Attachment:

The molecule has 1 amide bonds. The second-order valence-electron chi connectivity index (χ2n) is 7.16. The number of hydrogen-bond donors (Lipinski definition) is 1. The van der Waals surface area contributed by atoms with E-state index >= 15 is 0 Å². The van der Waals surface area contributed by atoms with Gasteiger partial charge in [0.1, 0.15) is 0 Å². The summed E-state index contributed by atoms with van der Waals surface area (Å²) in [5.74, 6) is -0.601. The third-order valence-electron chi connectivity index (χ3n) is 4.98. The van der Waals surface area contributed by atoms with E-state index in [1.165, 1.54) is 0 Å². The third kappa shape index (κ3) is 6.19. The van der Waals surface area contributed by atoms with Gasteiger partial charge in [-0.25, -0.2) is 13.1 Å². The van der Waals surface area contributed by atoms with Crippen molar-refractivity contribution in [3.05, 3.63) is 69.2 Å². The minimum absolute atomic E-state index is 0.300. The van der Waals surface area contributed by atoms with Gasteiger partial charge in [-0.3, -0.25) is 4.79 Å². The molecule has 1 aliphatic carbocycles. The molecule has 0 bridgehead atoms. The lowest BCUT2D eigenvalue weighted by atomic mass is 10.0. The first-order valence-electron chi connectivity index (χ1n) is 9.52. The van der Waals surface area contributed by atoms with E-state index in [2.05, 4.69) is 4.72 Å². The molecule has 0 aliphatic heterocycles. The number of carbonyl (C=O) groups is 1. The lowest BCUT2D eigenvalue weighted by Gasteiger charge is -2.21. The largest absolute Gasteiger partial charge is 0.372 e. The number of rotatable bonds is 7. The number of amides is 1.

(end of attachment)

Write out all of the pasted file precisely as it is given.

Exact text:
The molecule has 1 amide bonds. The second-order valence-electron chi connectivity index (χ2n) is 7.16. The number of hydrogen-bond donors (Lipinski definition) is 1. The van der Waals surface area contributed by atoms with E-state index >= 15 is 0 Å². The van der Waals surface area contributed by atoms with Gasteiger partial charge in [0.1, 0.15) is 0 Å². The summed E-state index contributed by atoms with van der Waals surface area (Å²) in [5.74, 6) is -0.601. The third-order valence-electron chi connectivity index (χ3n) is 4.98. The van der Waals surface area contributed by atoms with E-state index in [1.165, 1.54) is 0 Å². The third kappa shape index (κ3) is 6.19. The van der Waals surface area contributed by atoms with Gasteiger partial charge in [-0.25, -0.2) is 13.1 Å². The van der Waals surface area contributed by atoms with Crippen molar-refractivity contribution in [3.05, 3.63) is 69.2 Å². The minimum absolute atomic E-state index is 0.300. The van der Waals surface area contributed by atoms with Gasteiger partial charge in [-0.3, -0.25) is 4.79 Å². The molecule has 1 aliphatic carbocycles. The molecule has 0 bridgehead atoms. The lowest BCUT2D eigenvalue weighted by atomic mass is 10.0. The first-order valence-electron chi connectivity index (χ1n) is 9.52. The van der Waals surface area contributed by atoms with E-state index in [2.05, 4.69) is 4.72 Å². The molecule has 0 aliphatic heterocycles. The number of carbonyl (C=O) groups is 1. The lowest BCUT2D eigenvalue weighted by Gasteiger charge is -2.21. The largest absolute Gasteiger partial charge is 0.372 e. The number of rotatable bonds is 7. The number of amides is 1.